In my first few months of illness I had every test and investigation possible, trying to get to the bottom of this debilitating condition that appeared out of nowhere and never left. I saw doctors at my GPs, at urgent care, at A&E, via private referrals. I was poked, prodded, scanned and tested and for the most part it all amounted to…nothing. Certainly nothing that could be causing the symptoms I experienced. Debilitating fatigue that left my barely able to brush my teeth. Orthostatic intolerance that would have me light headed after a few minutes on my feet. Muscle and joint pain from doing..nothing. Brain fog that left me reaching for simple words, struggling to form sentences. Eventually, without anything else to pinpoint my illness on, I was diagnosed with ME/CFS.
For months I simply existed, rather than lived and even when I came out of that initial fugue, I was nowhere near the person I was before. I used to run half marathons, swim for a mile at a time (once when 40 weeks pregnant – the lifeguard looked slightly panicked the entire time I was in the pool after asking how far along I was 😁), lift heavy weights, walk for miles with a baby strapped to me. I drank and danced and laughed, partied hard and worked hard. This new me struggled to hold a conversation without getting exhausted. Had to plan any outing around how often I would need to sit down. Could barely work for a few hours without needing to rest for the remainder of the day. Couldn’t leave the house alone with the kids in case my body shut down on me.
After investigating every avenue I could think of in terms of specialists and tests, there came a point where I started to accept my diagnosis of ME/CFS. Of never really knowing why this had happened, but that it had and I had to learn to live within my new normal. When new symptoms appeared, like my chronic migraines, I would once again go down multiple avenues for a cause, a cure, but in terms of my overall health I was moving towards a point of..acceptance.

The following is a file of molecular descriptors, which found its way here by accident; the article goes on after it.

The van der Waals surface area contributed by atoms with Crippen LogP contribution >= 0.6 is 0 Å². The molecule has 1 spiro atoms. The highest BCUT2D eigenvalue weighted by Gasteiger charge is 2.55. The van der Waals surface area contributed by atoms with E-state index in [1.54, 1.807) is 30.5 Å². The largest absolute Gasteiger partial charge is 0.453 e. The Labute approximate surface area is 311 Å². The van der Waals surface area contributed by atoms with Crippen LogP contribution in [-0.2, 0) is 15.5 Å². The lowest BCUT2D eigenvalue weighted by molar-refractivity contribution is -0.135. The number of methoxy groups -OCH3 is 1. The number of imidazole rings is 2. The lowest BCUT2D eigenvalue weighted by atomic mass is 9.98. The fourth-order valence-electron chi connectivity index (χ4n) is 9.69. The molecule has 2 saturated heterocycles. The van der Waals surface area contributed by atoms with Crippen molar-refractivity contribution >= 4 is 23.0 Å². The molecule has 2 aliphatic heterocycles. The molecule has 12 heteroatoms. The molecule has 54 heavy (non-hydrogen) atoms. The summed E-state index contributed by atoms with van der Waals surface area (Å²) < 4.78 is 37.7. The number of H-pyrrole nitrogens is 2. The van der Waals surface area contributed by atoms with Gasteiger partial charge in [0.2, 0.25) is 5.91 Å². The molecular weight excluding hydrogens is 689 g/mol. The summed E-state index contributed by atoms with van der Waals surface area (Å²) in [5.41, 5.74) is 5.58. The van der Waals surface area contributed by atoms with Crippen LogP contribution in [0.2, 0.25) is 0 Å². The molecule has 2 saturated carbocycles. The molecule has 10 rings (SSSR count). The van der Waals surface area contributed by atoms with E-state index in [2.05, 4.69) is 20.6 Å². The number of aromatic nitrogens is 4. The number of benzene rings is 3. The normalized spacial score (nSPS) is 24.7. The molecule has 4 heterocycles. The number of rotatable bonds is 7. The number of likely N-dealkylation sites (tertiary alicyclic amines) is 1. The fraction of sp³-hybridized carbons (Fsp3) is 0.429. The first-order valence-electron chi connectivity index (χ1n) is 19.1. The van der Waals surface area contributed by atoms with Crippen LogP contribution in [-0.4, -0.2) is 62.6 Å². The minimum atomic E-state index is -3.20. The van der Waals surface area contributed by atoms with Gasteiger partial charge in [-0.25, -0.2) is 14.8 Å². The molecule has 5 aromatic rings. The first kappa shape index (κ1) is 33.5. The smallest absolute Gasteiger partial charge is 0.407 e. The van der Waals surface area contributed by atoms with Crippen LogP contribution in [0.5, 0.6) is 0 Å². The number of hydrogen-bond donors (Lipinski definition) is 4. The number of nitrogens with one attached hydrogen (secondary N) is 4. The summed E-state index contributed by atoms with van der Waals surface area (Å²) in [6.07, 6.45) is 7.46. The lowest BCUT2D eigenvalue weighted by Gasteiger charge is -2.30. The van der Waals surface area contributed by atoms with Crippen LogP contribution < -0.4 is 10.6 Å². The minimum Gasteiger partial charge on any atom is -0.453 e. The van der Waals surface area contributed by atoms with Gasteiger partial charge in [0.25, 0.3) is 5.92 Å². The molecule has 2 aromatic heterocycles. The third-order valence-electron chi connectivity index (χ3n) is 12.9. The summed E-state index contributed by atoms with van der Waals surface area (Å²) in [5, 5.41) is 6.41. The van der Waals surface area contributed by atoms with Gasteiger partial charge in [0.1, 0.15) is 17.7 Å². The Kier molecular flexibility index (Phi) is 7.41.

I’ve been here a few times now over the past couple of years. Accepting this is just who I am now and I have to adapt. And alot of the books out there on how to ‘recover’ from ME/CFS say that this is important, that continuing to look for answers is a waste of energy. But it never quite sticks. After a while of ‘accepting’ I get restless again. Worried that there are still things to investigate, avenues not quite explored.
So that’s where I currently am. Down a rabbit hole trying to figure out if previous tests missed something. Or maybe caught something they didn’t think important or relevant. My current obsession is ferritin, the protein that stores iron. A few years ago mine was low but when I retested it was within the normal range so the Dr said it was fine. Having read a ton of research articles however, ‘fine’ and ‘optimal’ are two different things. I’ve now found a whole community of women who had similar symptoms to mine, all with similar iron levels and many symptom free after treatment (likely to be months or years of iron supplementation, unless I can convince my Dr to do a series of infusions…will know more next week after more tests).
So even though it might be one more fruitless attempt, another thread of hope snuffed out, I’m going to keep trying to find that illusive answer. If it isn’t iron then I might go back to acceptance for a while. Before starting the next search..